Crum Woods Chronicle

Restoring the Crum Woods

november-3-2016-rhr-473The complication of the SEPTA Viaduct brings to a close a five-year period of construction in the Crum Woods. Seventeen acres of upland forest and wetland were clear-cut for the SEPTA Viaduct construction. Nine different plant communities are part of the restoration plan ranging from lowland meadow to a red oak mixed hardwood forest.

At 2.55 acres, the tulip tree-beech-maple forest planting is the largest restoration community with woody plants in the mix. photo credit: R. Robert

At 2.55 acres, the tulip tree-beech-maple forest planting is the largest restoration community with woody plants in the mix. photo credit: R. Robert

At 2.55 acres, the tulip tree-beech-maple forest planting is the largest restoration community with woody plants in the mix. As the name implies, …

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Chimaphila maculata

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As we reach fall foliage peak here in the Delaware Valley, it is a great time to take a walk in our native woodland the Crum Woods. While exploring the trails, you may discover the native gem Chimaphila maculata, spotted wintergreen, tucked under the colorful fallen leaves.

This small evergreen perennial is conspicuous during this time of year with its white and green mottled leaves against the yellows, reds, and browns of fall. This delicate groundcover is often found in dry oak-heath forests.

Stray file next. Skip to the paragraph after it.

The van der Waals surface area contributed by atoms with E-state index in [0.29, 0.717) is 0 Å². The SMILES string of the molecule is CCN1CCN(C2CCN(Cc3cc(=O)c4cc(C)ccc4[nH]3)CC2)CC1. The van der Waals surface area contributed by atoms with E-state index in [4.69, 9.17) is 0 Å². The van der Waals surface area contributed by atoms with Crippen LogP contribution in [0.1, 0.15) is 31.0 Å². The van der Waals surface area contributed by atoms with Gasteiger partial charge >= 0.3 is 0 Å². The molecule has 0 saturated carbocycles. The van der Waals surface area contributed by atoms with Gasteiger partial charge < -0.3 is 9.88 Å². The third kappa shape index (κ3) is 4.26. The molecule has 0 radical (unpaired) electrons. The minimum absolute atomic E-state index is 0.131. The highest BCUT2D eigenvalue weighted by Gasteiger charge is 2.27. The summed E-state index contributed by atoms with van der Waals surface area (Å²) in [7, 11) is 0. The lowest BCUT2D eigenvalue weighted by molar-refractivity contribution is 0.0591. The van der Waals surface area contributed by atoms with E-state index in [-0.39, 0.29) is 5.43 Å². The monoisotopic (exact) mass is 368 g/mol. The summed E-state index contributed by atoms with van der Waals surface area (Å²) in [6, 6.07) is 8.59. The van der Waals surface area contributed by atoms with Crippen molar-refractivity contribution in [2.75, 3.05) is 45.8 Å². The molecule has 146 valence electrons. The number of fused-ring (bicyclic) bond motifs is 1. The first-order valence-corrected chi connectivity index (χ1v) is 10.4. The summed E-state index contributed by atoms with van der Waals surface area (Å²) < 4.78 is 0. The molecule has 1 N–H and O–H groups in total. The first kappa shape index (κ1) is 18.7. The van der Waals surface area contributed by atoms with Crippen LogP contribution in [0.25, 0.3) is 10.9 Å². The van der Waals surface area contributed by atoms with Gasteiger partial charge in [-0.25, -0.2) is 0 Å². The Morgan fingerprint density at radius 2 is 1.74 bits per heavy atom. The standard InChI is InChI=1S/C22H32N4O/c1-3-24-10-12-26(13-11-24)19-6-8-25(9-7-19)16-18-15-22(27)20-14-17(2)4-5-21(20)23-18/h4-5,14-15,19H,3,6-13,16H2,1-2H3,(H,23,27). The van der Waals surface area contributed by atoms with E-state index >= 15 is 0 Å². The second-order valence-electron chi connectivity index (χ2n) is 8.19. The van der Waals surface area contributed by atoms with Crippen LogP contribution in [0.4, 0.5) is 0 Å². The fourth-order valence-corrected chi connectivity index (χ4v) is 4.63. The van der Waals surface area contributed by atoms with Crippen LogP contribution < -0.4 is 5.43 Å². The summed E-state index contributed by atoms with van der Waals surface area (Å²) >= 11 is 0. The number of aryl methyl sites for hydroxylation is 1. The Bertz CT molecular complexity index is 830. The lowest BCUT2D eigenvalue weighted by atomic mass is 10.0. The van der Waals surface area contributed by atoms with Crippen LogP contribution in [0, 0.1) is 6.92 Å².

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Here you can see the brown capsules that persist until the next flowering season. photo credit:

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Crum Woods Chronicle: Meet the Skunk Cabbage

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by Kate Crowley ‘ 16

Despite some unusually late snow this April, the skunk cabbage (Symplocarpus foetidus) is beginning to make its dramatic appearance in the Crum Woods. It is one of the earliest native bloomers in the eastern United States.

In late winter, the spathe, a purplish pod, sticks out of the ground. Within the spathe is the spadix, a knob covered in yellow flowers, which bloom in early spring. These growth stages of the plant are subtle, but worth seeking out for their strange appearance.

Skunk cabbage amidst a carpet of lesser celandine. Photo by K. Crowley ‘16

Skunk cabbage amidst a carpet of lesser celandine. Photo by K.

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